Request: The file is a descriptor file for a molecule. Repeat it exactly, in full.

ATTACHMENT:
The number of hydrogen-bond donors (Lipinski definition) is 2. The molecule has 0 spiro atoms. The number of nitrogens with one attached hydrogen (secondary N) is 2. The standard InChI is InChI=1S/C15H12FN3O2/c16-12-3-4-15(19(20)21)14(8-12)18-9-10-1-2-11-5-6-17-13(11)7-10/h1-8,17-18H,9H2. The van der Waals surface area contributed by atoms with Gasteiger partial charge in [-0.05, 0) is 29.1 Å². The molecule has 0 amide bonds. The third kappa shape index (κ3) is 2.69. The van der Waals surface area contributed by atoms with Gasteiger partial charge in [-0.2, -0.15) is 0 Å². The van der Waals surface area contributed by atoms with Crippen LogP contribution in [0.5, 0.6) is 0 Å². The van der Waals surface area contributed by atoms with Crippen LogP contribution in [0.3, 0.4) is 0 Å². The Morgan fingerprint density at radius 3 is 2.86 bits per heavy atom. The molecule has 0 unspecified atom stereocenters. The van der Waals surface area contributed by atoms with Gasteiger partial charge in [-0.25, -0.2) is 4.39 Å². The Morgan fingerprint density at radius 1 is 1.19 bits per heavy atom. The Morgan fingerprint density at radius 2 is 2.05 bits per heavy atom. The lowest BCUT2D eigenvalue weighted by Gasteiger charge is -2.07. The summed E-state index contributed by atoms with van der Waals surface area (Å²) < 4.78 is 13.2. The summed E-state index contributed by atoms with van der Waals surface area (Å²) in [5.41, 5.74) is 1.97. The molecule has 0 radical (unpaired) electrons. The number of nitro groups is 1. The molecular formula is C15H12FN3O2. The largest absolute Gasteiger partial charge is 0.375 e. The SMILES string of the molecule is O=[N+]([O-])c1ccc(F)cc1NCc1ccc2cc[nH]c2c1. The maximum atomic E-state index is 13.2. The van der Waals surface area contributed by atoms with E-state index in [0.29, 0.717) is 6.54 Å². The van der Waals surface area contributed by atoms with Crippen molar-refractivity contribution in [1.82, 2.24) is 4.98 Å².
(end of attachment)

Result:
The number of hydrogen-bond donors (Lipinski definition) is 2. The molecule has 0 spiro atoms. The number of nitrogens with one attached hydrogen (secondary N) is 2. The standard InChI is InChI=1S/C15H12FN3O2/c16-12-3-4-15(19(20)21)14(8-12)18-9-10-1-2-11-5-6-17-13(11)7-10/h1-8,17-18H,9H2. The van der Waals surface area contributed by atoms with Gasteiger partial charge in [-0.05, 0) is 29.1 Å². The molecule has 0 amide bonds. The third kappa shape index (κ3) is 2.69. The van der Waals surface area contributed by atoms with Gasteiger partial charge in [-0.2, -0.15) is 0 Å². The van der Waals surface area contributed by atoms with Crippen LogP contribution in [0.5, 0.6) is 0 Å². The van der Waals surface area contributed by atoms with Crippen LogP contribution in [0.3, 0.4) is 0 Å². The Morgan fingerprint density at radius 3 is 2.86 bits per heavy atom. The molecule has 0 unspecified atom stereocenters. The van der Waals surface area contributed by atoms with Gasteiger partial charge in [-0.25, -0.2) is 4.39 Å². The Morgan fingerprint density at radius 1 is 1.19 bits per heavy atom. The Morgan fingerprint density at radius 2 is 2.05 bits per heavy atom. The lowest BCUT2D eigenvalue weighted by Gasteiger charge is -2.07. The summed E-state index contributed by atoms with van der Waals surface area (Å²) < 4.78 is 13.2. The summed E-state index contributed by atoms with van der Waals surface area (Å²) in [5.41, 5.74) is 1.97. The molecule has 0 radical (unpaired) electrons. The number of nitro groups is 1. The molecular formula is C15H12FN3O2. The largest absolute Gasteiger partial charge is 0.375 e. The SMILES string of the molecule is O=[N+]([O-])c1ccc(F)cc1NCc1ccc2cc[nH]c2c1. The maximum atomic E-state index is 13.2. The van der Waals surface area contributed by atoms with E-state index in [0.29, 0.717) is 6.54 Å². The van der Waals surface area contributed by atoms with Crippen molar-refractivity contribution in [1.82, 2.24) is 4.98 Å².